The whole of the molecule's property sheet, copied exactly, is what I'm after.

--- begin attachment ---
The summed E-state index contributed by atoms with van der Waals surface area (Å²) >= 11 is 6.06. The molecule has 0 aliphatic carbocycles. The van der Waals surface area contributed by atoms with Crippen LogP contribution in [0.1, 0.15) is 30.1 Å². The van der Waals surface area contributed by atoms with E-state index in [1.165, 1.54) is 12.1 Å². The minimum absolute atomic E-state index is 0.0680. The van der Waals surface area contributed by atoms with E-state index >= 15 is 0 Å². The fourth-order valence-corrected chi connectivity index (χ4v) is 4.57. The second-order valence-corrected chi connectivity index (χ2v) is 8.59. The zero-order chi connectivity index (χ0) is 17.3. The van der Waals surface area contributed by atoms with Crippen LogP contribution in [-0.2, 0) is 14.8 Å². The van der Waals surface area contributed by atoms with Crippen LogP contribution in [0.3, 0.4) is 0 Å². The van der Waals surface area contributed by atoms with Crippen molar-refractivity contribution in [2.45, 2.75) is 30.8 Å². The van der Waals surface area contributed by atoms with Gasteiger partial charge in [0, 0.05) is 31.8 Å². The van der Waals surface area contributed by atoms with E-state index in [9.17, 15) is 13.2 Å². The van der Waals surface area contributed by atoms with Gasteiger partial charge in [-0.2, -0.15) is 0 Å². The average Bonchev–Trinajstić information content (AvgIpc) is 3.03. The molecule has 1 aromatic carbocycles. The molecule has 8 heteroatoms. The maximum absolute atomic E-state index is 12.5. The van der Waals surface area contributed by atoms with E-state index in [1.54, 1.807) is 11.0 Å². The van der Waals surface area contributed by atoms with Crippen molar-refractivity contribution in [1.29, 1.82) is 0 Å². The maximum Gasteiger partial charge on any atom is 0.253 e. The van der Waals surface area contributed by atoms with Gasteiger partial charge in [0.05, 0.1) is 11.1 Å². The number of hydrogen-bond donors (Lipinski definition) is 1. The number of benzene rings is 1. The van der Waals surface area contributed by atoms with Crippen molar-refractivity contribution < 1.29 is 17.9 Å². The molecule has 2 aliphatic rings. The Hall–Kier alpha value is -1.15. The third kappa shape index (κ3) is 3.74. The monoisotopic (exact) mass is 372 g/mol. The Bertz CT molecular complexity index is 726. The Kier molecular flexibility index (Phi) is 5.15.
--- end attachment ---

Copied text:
The summed E-state index contributed by atoms with van der Waals surface area (Å²) >= 11 is 6.06. The molecule has 0 aliphatic carbocycles. The van der Waals surface area contributed by atoms with Crippen LogP contribution in [0.1, 0.15) is 30.1 Å². The van der Waals surface area contributed by atoms with E-state index in [1.165, 1.54) is 12.1 Å². The minimum absolute atomic E-state index is 0.0680. The van der Waals surface area contributed by atoms with E-state index >= 15 is 0 Å². The fourth-order valence-corrected chi connectivity index (χ4v) is 4.57. The second-order valence-corrected chi connectivity index (χ2v) is 8.59. The zero-order chi connectivity index (χ0) is 17.3. The van der Waals surface area contributed by atoms with Crippen LogP contribution in [-0.2, 0) is 14.8 Å². The van der Waals surface area contributed by atoms with Crippen LogP contribution in [0.3, 0.4) is 0 Å². The van der Waals surface area contributed by atoms with Crippen molar-refractivity contribution in [2.45, 2.75) is 30.8 Å². The van der Waals surface area contributed by atoms with Gasteiger partial charge in [0, 0.05) is 31.8 Å². The van der Waals surface area contributed by atoms with E-state index in [9.17, 15) is 13.2 Å². The van der Waals surface area contributed by atoms with Gasteiger partial charge in [-0.2, -0.15) is 0 Å². The average Bonchev–Trinajstić information content (AvgIpc) is 3.03. The molecule has 1 aromatic carbocycles. The molecule has 8 heteroatoms. The maximum absolute atomic E-state index is 12.5. The van der Waals surface area contributed by atoms with E-state index in [1.54, 1.807) is 11.0 Å². The van der Waals surface area contributed by atoms with Crippen molar-refractivity contribution in [1.29, 1.82) is 0 Å². The maximum Gasteiger partial charge on any atom is 0.253 e. The van der Waals surface area contributed by atoms with Gasteiger partial charge in [0.05, 0.1) is 11.1 Å². The number of hydrogen-bond donors (Lipinski definition) is 1. The number of benzene rings is 1. The van der Waals surface area contributed by atoms with Crippen molar-refractivity contribution < 1.29 is 17.9 Å². The molecule has 2 aliphatic rings. The Hall–Kier alpha value is -1.15. The third kappa shape index (κ3) is 3.74. The monoisotopic (exact) mass is 372 g/mol. The Bertz CT molecular complexity index is 726. The Kier molecular flexibility index (Phi) is 5.15.